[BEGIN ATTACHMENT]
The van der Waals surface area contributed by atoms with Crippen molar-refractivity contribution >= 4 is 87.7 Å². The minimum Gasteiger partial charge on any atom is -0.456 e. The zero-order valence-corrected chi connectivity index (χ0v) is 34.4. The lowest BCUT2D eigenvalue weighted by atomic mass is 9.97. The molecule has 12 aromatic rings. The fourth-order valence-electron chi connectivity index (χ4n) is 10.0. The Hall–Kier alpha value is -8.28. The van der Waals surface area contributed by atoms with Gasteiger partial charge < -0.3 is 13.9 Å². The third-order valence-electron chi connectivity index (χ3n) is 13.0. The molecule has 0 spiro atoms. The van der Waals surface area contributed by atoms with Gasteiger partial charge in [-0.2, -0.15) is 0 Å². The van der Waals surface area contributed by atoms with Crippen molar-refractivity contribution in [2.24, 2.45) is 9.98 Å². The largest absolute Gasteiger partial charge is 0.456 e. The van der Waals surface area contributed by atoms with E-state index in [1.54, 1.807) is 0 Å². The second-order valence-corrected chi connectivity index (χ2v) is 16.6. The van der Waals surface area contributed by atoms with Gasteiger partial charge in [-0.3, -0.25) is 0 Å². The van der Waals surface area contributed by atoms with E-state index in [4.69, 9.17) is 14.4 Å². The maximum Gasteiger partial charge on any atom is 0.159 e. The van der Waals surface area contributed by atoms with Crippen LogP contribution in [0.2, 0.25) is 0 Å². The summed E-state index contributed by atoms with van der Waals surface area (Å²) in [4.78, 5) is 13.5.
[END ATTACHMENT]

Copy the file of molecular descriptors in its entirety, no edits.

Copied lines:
The van der Waals surface area contributed by atoms with Crippen molar-refractivity contribution >= 4 is 87.7 Å². The minimum Gasteiger partial charge on any atom is -0.456 e. The zero-order valence-corrected chi connectivity index (χ0v) is 34.4. The lowest BCUT2D eigenvalue weighted by atomic mass is 9.97. The molecule has 12 aromatic rings. The fourth-order valence-electron chi connectivity index (χ4n) is 10.0. The Hall–Kier alpha value is -8.28. The van der Waals surface area contributed by atoms with Gasteiger partial charge < -0.3 is 13.9 Å². The third-order valence-electron chi connectivity index (χ3n) is 13.0. The molecule has 0 spiro atoms. The van der Waals surface area contributed by atoms with Gasteiger partial charge in [-0.2, -0.15) is 0 Å². The van der Waals surface area contributed by atoms with Crippen molar-refractivity contribution in [2.24, 2.45) is 9.98 Å². The largest absolute Gasteiger partial charge is 0.456 e. The van der Waals surface area contributed by atoms with E-state index in [1.54, 1.807) is 0 Å². The second-order valence-corrected chi connectivity index (χ2v) is 16.6. The van der Waals surface area contributed by atoms with Gasteiger partial charge in [-0.3, -0.25) is 0 Å². The van der Waals surface area contributed by atoms with E-state index in [4.69, 9.17) is 14.4 Å². The maximum Gasteiger partial charge on any atom is 0.159 e. The van der Waals surface area contributed by atoms with Crippen LogP contribution in [0.2, 0.25) is 0 Å². The summed E-state index contributed by atoms with van der Waals surface area (Å²) in [4.78, 5) is 13.5.